First quarter earnings estimates have been steadily lowered as well. Even so, you should expect the usual two-thirds beat rate, the usual gushing in the media, and a quarter that has an overall growth rate of a few percent in net income (earnings per share might be a bit higher). That alone won't make the market correct, but it doesn't provide much of a reason to counter the late-spring sellers, either.
But it should only be a correction, absent a big event from the usual list of North Korea, the Middle East and the EU. The bell for equities is ringing for a different reason.
Consider the 15-year weekly chart of the S&P 500 below, with the channel lines I added:
It suggests a couple of major points. One is that the index is clearly now near the top end of the channel. You can quibble over the exact location of where the lines might be, but we're still near the top, ripe for a pullback. Note as well that a 10% pullback would take us near the bottom end of the range, at around 1400.
Then consider that the big corrections since 2000 haven't gotten traction until the indices finally managed to pierce the bottom of the range of their upward trends. That makes the exact bottom end of the range of more interest, and you can make a case for various levels between 1350 and 1400, with the precise right answer being wherever the most money thinks it lies. That's the danger zone, and I don't think we'll get there quite yet. I think it will happen later, most likely in the fall, but sometime between the end of the third quarter of 2013 and the end of the first quarter of 2014 (for some traders that may as well be 2050).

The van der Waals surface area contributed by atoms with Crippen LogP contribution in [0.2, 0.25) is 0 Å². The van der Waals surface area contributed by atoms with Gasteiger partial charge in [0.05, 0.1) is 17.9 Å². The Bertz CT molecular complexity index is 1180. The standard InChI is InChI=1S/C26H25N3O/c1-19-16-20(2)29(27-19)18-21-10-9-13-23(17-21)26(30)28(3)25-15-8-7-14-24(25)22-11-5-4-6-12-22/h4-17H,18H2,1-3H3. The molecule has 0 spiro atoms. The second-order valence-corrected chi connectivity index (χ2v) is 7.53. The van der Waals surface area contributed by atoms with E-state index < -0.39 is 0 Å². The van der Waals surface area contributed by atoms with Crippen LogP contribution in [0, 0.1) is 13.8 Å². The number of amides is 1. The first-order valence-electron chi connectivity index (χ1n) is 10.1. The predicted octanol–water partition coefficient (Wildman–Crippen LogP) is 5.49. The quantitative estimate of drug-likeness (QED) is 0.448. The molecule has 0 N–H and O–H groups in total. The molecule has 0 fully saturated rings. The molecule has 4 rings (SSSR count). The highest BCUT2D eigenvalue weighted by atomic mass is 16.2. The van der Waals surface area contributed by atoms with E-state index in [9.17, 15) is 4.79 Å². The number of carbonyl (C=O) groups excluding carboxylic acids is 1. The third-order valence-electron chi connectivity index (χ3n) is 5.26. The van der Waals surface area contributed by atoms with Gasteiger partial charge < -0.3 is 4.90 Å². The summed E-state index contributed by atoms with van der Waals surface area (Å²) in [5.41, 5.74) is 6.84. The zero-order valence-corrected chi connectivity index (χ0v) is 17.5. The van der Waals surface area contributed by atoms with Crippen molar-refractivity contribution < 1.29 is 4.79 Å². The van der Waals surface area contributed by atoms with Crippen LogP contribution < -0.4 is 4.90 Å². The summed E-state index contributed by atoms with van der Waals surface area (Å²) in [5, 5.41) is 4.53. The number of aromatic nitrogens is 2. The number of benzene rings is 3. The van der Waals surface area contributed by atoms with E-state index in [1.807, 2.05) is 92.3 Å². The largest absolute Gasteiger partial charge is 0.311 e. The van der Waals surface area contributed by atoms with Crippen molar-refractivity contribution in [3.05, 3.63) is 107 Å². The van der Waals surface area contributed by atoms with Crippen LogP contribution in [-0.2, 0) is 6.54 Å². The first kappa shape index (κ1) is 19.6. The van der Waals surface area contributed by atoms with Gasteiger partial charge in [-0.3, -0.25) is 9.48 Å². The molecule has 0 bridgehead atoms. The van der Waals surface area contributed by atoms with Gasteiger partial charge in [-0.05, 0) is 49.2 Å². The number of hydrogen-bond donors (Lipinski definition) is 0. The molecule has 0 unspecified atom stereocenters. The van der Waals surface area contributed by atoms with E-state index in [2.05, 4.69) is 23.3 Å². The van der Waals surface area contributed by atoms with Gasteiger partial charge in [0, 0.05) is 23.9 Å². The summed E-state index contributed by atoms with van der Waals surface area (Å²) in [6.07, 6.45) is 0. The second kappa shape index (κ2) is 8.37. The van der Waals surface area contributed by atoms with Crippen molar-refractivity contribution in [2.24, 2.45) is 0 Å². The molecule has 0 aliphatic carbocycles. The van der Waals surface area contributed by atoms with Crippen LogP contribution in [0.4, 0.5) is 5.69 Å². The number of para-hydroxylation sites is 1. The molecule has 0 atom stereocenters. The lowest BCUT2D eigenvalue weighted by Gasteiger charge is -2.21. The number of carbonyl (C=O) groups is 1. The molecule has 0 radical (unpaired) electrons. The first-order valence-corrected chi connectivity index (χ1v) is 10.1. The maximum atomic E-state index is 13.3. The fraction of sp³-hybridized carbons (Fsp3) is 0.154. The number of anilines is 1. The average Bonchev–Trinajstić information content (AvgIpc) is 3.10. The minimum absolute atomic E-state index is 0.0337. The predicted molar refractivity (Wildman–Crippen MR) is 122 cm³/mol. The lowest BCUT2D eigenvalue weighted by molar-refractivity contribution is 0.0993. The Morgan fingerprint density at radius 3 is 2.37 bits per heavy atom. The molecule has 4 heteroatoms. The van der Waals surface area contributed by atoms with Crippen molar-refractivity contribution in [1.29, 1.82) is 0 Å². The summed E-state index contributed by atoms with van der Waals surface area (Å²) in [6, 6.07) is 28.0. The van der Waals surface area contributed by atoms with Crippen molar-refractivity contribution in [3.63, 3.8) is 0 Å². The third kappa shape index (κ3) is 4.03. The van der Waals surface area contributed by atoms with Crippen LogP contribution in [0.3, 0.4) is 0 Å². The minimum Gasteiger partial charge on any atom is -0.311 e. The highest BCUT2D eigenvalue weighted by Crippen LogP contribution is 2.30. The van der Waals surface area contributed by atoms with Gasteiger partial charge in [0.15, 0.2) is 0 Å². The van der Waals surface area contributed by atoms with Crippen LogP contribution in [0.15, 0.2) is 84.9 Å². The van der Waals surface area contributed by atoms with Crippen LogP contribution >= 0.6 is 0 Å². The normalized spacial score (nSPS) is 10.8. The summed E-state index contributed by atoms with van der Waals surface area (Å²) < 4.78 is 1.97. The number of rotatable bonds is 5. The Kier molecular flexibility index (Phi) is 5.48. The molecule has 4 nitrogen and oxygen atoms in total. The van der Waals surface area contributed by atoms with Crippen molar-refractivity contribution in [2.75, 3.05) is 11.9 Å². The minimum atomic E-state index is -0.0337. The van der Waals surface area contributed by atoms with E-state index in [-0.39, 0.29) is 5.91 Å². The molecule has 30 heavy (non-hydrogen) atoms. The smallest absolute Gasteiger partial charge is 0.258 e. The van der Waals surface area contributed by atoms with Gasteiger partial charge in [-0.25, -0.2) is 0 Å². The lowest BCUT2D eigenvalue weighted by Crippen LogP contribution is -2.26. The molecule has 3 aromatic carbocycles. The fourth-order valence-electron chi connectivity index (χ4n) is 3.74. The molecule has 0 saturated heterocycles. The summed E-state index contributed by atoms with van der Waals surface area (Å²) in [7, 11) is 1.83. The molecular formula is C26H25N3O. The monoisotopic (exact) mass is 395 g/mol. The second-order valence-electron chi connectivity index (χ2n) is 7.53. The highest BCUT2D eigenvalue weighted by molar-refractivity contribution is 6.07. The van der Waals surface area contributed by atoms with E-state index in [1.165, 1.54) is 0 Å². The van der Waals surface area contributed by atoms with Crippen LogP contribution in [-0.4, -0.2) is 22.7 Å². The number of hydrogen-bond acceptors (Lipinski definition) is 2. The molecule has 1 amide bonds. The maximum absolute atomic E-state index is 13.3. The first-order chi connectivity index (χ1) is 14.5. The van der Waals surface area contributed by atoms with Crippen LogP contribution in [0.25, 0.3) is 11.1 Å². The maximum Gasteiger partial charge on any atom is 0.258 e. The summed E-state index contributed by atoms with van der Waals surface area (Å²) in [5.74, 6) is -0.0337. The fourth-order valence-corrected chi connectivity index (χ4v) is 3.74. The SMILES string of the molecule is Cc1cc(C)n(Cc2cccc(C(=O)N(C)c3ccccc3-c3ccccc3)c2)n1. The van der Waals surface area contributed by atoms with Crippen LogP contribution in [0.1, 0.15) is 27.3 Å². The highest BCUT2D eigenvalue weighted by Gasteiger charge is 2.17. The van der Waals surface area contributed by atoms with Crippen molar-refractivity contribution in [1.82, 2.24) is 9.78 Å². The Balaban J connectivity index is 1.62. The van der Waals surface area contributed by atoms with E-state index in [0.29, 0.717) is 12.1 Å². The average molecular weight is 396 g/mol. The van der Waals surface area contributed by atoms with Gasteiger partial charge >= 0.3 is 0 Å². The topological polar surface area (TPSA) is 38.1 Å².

Despite some of the foregoing, the risk isn't really the economy or earnings. In 1998, the S&P rose 28.4% even while corporate profits fell by nearly 15%. In 1989, profits fell by 1.6%; the stock market was up 31.5%. Earnings aren't enough, and neither is the economy: in 1991, real GDP fell by 0.2% as the stock market rose 30.2%; in 2002, the former rose by 1.8% while the stock market fell 22%.
The usual catalyst for an equity seizure isn't earnings and isn't the economy, but a credit market seizure. The only crash that I can think of since the sixties that wasn't brought on by the credit markets was the tech wreck, and the earnings multiple for the "new era" S&P lingered at an impossibly-high forty-plus times for many months before finally capitulating (and even that was brought on by investment money finally drying up).
The political grandstanding about gold that is going on in places like Germany, Switzerland and Texas is a warning sign that things are not all well in the confidence department. I would not say that it's another sign of Armageddon, as some would have it. It is a sign, however, of the general stress and fractures that are afoot and will eventually leak into credit markets. Such an atmosphere leads to missteps and delay in confronting the inevitable. In particular, Europe has taken a significant step down the road to ruin in Cyprus.
I want to be clear: I'm not predicting the breakup of the Eurozone, though some fragmentation is conceivable. What will happen post-Cyprus is that "some bank somewhere," as Bill Fleckenstein put it, is going to fail and set off a chain reaction of a loss of confidence in the fixed-income markets. Its nature will probably be between the 1998 currency crisis and the 2008-2009 crash (you know what they say - history doesn't repeat itself, but it does rhyme).
The European economy is a mess and is going to get worse, as you can see from the latest round of PMI and unemployment data, or this survey in the German daily Der Spiegel. In another article in Der Spiegel, Jeffrey Stacey observed in relation to Cyprus that